Competent and Employed: STEM alumni perspectives on undergraduate research and NACE career-readiness competencies




There have been large increases in the number of STEM graduates in the United States, but the majority of growth in non-healthcare, career opportunities are limited to computer specialists and engineering. Thus, two challenges await STEM students upon graduation: strong competition and employer concerns that applicants lack general competencies and work experience. Universities have responded to employer concerns with initiatives to enhance career readiness by embedding sets of competencies throughout curricula. However, these competencies have not been situated in STEM contexts and are derived largely from surveys of representatives from large companies who are unfamiliar with the job requirements specific to STEM positions. The current study uses a mixed methods approach as a first step to investigate the National Association of Colleges and Employers Career-Readiness Competencies in STEM with alumni who have participated in UREs and are currently employed in STEM careers. We propose that institutions can simultaneously situate skill development in STEM and provide meaningful, work-like experience through undergraduate research experiences (UREs). Findings demonstrate that UREs provide a fertile ground for the integration of career related competencies into undergraduate curricula and suggest institutions should strategically implement career-readiness competencies that reflect the priorities of STEM employers.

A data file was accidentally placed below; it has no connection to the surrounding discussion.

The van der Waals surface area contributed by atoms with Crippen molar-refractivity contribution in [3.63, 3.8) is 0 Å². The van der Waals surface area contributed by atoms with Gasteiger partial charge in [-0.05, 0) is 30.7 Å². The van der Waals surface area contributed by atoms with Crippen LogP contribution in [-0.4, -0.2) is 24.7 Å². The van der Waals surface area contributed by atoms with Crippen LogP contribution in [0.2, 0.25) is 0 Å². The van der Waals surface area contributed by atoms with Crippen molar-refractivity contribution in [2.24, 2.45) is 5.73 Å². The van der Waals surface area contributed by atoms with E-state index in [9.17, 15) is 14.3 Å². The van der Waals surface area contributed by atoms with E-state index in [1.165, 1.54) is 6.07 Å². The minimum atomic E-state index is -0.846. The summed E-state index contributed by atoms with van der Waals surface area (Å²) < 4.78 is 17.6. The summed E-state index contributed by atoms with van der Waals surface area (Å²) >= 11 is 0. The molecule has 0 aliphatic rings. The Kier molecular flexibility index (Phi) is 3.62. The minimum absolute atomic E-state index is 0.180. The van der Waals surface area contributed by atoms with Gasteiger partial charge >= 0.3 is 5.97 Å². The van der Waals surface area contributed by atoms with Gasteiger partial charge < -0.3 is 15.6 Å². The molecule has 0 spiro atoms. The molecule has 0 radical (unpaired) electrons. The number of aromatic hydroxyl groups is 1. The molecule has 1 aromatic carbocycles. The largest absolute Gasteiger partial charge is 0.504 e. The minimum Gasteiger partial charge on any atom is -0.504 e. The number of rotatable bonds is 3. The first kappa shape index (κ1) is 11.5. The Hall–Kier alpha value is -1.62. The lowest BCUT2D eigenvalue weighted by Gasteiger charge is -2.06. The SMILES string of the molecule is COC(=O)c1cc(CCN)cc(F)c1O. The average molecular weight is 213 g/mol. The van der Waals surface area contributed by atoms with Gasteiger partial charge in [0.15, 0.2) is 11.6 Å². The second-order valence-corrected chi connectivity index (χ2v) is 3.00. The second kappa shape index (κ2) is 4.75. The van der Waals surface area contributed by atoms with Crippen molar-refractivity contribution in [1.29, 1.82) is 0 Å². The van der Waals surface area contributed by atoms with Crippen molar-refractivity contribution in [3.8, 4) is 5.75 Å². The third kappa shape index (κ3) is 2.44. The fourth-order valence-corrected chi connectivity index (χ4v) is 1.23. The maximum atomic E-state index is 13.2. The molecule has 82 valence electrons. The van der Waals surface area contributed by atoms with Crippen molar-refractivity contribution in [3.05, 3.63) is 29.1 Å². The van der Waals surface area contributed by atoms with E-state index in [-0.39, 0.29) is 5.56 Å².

Keywords: STEM, career readiness, NACE competencies, alumni, undergraduate research experiences, employment 


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Author Biography

Paul Ulrich, Georgia State University

Principal Senior Lecturer | Department of Biology

Director | Program for Undergraduate Research in the Life Sciences (PURL)

Georgia State University, Atlanta, USA




How to Cite

Newell, M., & Ulrich, P. (2022). Competent and Employed: STEM alumni perspectives on undergraduate research and NACE career-readiness competencies. Journal of Teaching and Learning for Graduate Employability, 13(1), 79–93.